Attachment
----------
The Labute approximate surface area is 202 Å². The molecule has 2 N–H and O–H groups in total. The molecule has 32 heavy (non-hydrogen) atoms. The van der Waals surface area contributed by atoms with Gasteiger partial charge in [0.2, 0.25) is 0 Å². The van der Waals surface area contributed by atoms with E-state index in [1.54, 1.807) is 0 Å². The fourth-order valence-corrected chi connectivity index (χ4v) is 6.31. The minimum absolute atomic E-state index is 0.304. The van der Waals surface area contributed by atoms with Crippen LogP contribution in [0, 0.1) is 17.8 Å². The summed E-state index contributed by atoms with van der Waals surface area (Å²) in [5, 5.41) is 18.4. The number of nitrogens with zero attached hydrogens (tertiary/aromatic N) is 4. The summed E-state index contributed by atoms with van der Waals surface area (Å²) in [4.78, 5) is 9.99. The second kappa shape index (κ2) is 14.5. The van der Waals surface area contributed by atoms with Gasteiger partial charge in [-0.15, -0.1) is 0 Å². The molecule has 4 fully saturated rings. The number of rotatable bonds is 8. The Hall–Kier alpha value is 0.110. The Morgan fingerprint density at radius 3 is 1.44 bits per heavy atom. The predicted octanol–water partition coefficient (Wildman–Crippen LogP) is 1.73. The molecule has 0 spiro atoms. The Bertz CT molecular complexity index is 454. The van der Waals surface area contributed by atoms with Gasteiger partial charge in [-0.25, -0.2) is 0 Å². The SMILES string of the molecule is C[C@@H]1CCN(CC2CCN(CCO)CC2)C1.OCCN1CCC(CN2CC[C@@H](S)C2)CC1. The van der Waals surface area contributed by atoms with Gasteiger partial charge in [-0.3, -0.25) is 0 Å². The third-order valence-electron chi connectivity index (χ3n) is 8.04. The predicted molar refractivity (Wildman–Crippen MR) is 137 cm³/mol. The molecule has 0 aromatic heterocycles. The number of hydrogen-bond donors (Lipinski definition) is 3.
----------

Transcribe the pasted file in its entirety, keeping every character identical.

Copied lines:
The Labute approximate surface area is 202 Å². The molecule has 2 N–H and O–H groups in total. The molecule has 32 heavy (non-hydrogen) atoms. The van der Waals surface area contributed by atoms with Gasteiger partial charge in [0.2, 0.25) is 0 Å². The van der Waals surface area contributed by atoms with E-state index in [1.54, 1.807) is 0 Å². The fourth-order valence-corrected chi connectivity index (χ4v) is 6.31. The minimum absolute atomic E-state index is 0.304. The van der Waals surface area contributed by atoms with Crippen LogP contribution in [0, 0.1) is 17.8 Å². The summed E-state index contributed by atoms with van der Waals surface area (Å²) in [5, 5.41) is 18.4. The number of nitrogens with zero attached hydrogens (tertiary/aromatic N) is 4. The summed E-state index contributed by atoms with van der Waals surface area (Å²) in [4.78, 5) is 9.99. The second kappa shape index (κ2) is 14.5. The van der Waals surface area contributed by atoms with Gasteiger partial charge in [-0.15, -0.1) is 0 Å². The molecule has 4 fully saturated rings. The number of rotatable bonds is 8. The Hall–Kier alpha value is 0.110. The Morgan fingerprint density at radius 3 is 1.44 bits per heavy atom. The predicted octanol–water partition coefficient (Wildman–Crippen LogP) is 1.73. The molecule has 0 spiro atoms. The Bertz CT molecular complexity index is 454. The van der Waals surface area contributed by atoms with Gasteiger partial charge in [-0.25, -0.2) is 0 Å². The SMILES string of the molecule is C[C@@H]1CCN(CC2CCN(CCO)CC2)C1.OCCN1CCC(CN2CC[C@@H](S)C2)CC1. The van der Waals surface area contributed by atoms with Gasteiger partial charge in [-0.3, -0.25) is 0 Å². The third-order valence-electron chi connectivity index (χ3n) is 8.04. The predicted molar refractivity (Wildman–Crippen MR) is 137 cm³/mol. The molecule has 0 aromatic heterocycles. The number of hydrogen-bond donors (Lipinski definition) is 3.